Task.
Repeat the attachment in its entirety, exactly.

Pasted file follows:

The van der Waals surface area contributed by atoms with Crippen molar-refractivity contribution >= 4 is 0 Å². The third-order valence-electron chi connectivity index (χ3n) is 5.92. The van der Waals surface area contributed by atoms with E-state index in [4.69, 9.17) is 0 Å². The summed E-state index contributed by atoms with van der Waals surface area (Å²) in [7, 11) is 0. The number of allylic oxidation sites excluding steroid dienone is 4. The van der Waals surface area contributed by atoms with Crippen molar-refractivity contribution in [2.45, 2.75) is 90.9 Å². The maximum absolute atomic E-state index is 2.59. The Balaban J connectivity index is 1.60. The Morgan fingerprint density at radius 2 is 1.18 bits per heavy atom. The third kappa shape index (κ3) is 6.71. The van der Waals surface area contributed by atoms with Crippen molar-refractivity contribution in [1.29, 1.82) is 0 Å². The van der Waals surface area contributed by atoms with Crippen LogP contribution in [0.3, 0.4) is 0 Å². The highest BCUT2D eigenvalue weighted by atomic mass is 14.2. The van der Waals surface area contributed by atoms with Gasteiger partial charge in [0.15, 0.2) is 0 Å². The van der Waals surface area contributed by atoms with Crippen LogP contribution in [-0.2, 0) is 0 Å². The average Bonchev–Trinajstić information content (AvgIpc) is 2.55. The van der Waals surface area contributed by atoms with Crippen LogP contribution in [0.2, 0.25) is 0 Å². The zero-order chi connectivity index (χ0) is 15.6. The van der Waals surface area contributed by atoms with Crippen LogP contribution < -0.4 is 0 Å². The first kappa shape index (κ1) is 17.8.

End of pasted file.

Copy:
The van der Waals surface area contributed by atoms with Crippen molar-refractivity contribution >= 4 is 0 Å². The third-order valence-electron chi connectivity index (χ3n) is 5.92. The van der Waals surface area contributed by atoms with E-state index in [4.69, 9.17) is 0 Å². The summed E-state index contributed by atoms with van der Waals surface area (Å²) in [7, 11) is 0. The number of allylic oxidation sites excluding steroid dienone is 4. The van der Waals surface area contributed by atoms with Crippen molar-refractivity contribution in [2.45, 2.75) is 90.9 Å². The maximum absolute atomic E-state index is 2.59. The Balaban J connectivity index is 1.60. The Morgan fingerprint density at radius 2 is 1.18 bits per heavy atom. The third kappa shape index (κ3) is 6.71. The van der Waals surface area contributed by atoms with Crippen molar-refractivity contribution in [1.29, 1.82) is 0 Å². The van der Waals surface area contributed by atoms with Crippen LogP contribution in [0.3, 0.4) is 0 Å². The highest BCUT2D eigenvalue weighted by atomic mass is 14.2. The van der Waals surface area contributed by atoms with Gasteiger partial charge in [0.15, 0.2) is 0 Å². The van der Waals surface area contributed by atoms with Crippen LogP contribution in [-0.2, 0) is 0 Å². The average Bonchev–Trinajstić information content (AvgIpc) is 2.55. The van der Waals surface area contributed by atoms with Crippen LogP contribution in [0.2, 0.25) is 0 Å². The zero-order chi connectivity index (χ0) is 15.6. The van der Waals surface area contributed by atoms with Crippen LogP contribution < -0.4 is 0 Å². The first kappa shape index (κ1) is 17.8.